Dead King Gin is inspired by the Egyptian embalming process. Because embalming took many days [and dead bodies, even at their best are wont to smell], it’s no surprise that a culture as steeped in perfume would use similar ingredients when preserving kings.
This gin was part of a line of “olfactory” gins developed by That Boutique-y Gin Company in fall 2018. Many— Dead King Gin included— embrace the less traditional side of gin botanicals, even marrying together the musks and earthy scents of perfumes and aroma that we don’t often drink.
Funky and a touch off at first. Musky rose, marzipan and a mild salicylate aroma. There’s an herbal, natural apothecary sort of aroma lying underneath it. Dead King Gin’s aroma occupies an unusual space. It’s intentionally asking the drinker to think, about death, decay and preservation. This is not the stuff of drinking— usually. These aromas are much more common in perfumes and their ilk.
The palate though does away with the thinking part of the equation. Dead King Gin is honeyed at first, with myrrh and cinnamon coming through. Is Dead King Gin attempting to replicate in taste, the aroma of the sacred Kyphi perfume/incense of ancient egypt? That rose note makes me think it’s a touch of Rhodinium with those rose-like notes.
Though any of these ancient Egyptian perfumes would have made a compelling story (especially Kyphi which included juniper berries among its ingredients), Dead King Gin isn’t a literal single perfume as much as borrowing heavily from the aromatic tradition of the Egyptian people.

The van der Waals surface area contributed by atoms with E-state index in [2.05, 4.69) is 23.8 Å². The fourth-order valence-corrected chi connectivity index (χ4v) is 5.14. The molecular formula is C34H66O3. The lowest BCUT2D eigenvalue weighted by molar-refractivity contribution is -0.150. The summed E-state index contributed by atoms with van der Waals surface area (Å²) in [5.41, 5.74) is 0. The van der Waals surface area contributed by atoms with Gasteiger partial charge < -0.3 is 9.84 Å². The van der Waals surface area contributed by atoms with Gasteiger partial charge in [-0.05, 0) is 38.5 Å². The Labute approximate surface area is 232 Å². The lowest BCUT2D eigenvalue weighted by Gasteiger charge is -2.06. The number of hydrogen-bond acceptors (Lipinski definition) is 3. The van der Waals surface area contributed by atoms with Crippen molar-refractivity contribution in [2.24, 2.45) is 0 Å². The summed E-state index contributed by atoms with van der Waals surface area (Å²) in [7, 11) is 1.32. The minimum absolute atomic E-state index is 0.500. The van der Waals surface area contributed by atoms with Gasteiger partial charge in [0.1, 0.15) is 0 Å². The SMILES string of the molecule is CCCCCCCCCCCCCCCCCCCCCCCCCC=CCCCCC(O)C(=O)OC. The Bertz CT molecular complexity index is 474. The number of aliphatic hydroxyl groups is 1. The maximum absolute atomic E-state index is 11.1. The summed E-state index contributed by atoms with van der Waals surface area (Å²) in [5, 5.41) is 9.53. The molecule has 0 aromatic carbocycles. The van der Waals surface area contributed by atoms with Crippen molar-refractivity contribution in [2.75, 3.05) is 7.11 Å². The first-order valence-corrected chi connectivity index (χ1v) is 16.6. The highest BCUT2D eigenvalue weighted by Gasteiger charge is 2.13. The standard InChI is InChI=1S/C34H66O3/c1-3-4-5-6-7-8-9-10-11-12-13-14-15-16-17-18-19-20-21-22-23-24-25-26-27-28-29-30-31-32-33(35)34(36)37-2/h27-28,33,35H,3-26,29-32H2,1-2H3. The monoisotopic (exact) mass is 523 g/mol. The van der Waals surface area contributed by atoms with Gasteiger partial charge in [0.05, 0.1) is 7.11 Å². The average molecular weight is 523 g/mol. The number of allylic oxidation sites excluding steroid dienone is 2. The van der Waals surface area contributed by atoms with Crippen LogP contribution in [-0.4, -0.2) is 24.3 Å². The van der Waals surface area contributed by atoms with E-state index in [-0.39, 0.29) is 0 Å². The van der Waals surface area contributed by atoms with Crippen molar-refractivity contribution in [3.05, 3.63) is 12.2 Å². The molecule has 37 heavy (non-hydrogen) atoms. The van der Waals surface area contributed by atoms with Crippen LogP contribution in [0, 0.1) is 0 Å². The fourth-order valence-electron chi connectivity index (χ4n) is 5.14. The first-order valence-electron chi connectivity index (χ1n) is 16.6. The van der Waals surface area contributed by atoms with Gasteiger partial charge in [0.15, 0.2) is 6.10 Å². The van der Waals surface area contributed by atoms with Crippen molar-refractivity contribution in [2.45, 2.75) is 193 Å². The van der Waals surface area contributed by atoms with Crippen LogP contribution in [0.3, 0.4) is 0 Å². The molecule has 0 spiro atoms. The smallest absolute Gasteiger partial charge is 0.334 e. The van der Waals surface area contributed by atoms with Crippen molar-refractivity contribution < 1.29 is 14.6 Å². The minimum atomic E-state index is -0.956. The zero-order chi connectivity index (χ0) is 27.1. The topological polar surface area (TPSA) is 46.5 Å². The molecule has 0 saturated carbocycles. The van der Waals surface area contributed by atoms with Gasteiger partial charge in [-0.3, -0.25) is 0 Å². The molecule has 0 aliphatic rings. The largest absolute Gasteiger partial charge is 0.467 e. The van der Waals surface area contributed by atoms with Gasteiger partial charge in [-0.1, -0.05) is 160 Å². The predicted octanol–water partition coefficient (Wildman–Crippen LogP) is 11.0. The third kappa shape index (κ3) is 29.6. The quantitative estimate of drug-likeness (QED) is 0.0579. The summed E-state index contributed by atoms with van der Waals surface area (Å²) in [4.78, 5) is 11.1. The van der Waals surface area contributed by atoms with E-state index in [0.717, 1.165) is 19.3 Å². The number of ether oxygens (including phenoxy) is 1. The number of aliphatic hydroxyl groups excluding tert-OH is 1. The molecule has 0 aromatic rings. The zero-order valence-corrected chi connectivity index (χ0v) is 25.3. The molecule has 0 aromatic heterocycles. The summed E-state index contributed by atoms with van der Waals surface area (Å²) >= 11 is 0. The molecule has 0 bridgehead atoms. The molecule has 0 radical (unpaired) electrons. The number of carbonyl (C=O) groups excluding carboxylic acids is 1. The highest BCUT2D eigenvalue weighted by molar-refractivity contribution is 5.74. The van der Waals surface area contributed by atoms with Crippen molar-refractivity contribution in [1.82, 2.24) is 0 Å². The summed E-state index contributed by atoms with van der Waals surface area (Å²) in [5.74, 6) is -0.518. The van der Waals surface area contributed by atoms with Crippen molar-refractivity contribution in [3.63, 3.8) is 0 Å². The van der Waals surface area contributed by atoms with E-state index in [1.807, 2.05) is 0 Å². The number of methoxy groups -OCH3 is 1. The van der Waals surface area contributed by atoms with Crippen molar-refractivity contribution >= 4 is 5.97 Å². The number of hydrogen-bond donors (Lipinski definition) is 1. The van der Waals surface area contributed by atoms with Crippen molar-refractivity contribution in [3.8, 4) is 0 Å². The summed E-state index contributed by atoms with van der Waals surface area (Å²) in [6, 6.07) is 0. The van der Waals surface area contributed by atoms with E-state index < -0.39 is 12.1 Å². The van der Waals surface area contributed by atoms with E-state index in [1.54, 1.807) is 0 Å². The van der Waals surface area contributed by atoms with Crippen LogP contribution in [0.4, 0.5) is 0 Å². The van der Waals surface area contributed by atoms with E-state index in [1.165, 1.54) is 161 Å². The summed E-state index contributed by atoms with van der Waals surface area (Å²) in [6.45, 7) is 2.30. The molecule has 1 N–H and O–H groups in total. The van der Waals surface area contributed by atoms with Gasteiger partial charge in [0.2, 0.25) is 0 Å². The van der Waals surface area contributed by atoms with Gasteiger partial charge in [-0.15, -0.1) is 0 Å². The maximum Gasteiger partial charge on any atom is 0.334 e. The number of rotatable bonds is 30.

The finish of the gin is slightly creamy with a mild sweetness. Honey colors the flavor, but the ending is a bit more spicy with notes of licorice root and star anise.
Given that this line of gins is designed to be enjoyed in an olfactory sense, it would be a shame to mix Dead King Gin in cocktails where you couldn’t get the nose. Try it in a Martini with a heavy gin:vermouth ratio. Or alternatively, sip it neat on the couch.
Overall, Dead King Gin
Surprisingly, for a gin referencing death— Dead King Gin is bright and rather lively. More a celebration of life, with subtle honey notes highlighting deep spices. It’s perhaps the most accessible of the olfactory line of gins I’ve had so far. Whereas, Fresh Rain Gin challenged with an unusual combination of aqua and petrichor; the Carnival inspired Big Dipper Gin challenged you by combining the dirt of the carnival with lively confectioneries— Dead King Gin would work even without the concept, on the palate at least. The nose is a bit inscrutable, and seems a bit divorced from the flavor of the gin.
However, for taste alone— Dead King Gin is very much alive.